Student-athletes challenging the NCAA’s rules capping compensation packages for athletes have asked a California federal court to certify damages classes, arguing new relaxed rules allowing compensation up to the full cost of attendance provide a measuring stick, according to a court filing Wednesday.
NCAA conferences told a California federal judge Monday that they have not been withholding documents in an antitrust suit over rules preventing universities from compensating student-athletes beyond attendance costs, calling the assertions by the class of student-athletes “flatly inaccurate.”
A class of student-athletes who filed an antitrust suit challenging the NCAA's rules restricting universities from compensating athletes beyond attendance costs asked a California federal court to decide on a pending request to intervene in discovery Thursday, saying several conferences named in the suit have ignored their requests to produce key documents.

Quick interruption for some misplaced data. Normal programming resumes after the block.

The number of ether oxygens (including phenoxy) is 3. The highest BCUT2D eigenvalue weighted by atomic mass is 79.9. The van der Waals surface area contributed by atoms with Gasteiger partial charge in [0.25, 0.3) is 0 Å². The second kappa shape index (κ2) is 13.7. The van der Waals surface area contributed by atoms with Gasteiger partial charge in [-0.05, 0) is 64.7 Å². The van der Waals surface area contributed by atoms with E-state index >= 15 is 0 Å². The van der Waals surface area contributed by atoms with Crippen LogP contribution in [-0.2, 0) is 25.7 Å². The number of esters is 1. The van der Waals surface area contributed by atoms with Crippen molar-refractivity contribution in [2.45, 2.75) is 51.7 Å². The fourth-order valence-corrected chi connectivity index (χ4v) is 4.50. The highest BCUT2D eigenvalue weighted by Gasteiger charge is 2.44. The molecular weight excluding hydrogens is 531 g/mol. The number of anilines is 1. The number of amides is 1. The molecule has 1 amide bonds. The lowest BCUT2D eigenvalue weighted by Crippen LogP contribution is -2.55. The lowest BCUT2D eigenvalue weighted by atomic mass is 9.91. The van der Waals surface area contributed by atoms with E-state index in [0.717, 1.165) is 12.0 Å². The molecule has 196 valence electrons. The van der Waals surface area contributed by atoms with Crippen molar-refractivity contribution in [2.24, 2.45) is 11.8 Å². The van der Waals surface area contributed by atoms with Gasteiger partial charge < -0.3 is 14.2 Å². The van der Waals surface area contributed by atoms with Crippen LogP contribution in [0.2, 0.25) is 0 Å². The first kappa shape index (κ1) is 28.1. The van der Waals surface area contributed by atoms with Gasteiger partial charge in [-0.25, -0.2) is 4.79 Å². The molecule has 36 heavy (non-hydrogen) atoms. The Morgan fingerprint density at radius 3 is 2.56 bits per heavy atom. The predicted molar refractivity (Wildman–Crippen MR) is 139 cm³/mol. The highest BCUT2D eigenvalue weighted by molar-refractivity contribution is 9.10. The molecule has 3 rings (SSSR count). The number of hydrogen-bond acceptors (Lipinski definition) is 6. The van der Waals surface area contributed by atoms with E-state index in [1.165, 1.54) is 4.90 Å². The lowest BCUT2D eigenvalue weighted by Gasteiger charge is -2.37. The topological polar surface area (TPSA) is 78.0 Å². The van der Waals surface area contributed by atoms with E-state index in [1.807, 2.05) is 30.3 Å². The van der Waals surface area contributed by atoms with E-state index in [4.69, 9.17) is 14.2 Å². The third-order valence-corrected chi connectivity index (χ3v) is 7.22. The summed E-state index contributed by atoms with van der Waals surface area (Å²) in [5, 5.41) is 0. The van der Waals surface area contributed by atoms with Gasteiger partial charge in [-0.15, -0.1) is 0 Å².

The Ninth Circuit on Friday denied a request made by the NCAA to appeal a December order granting class certification to a group of college athletes who filed an antitrust suit challenging the NCAA’s rules restricting universities from compensating athletes beyond their cost of attendance.
ESPN, ABC and Fox Broadcasting said Tuesday that their broadcast deals with NCAA conferences should not be turned over in California antitrust litigation over NCAA scholarship rules, arguing that the contracts are irrelevant to the case but contain important business secrets.
The National Collegiate Athletic Association on Tuesday continued its push against class certification in an antitrust challenge to the organization's scholarship rules, arguing that the star players seeking to lead the class in California federal court have interests adverse to other athletes who benefit from the rules.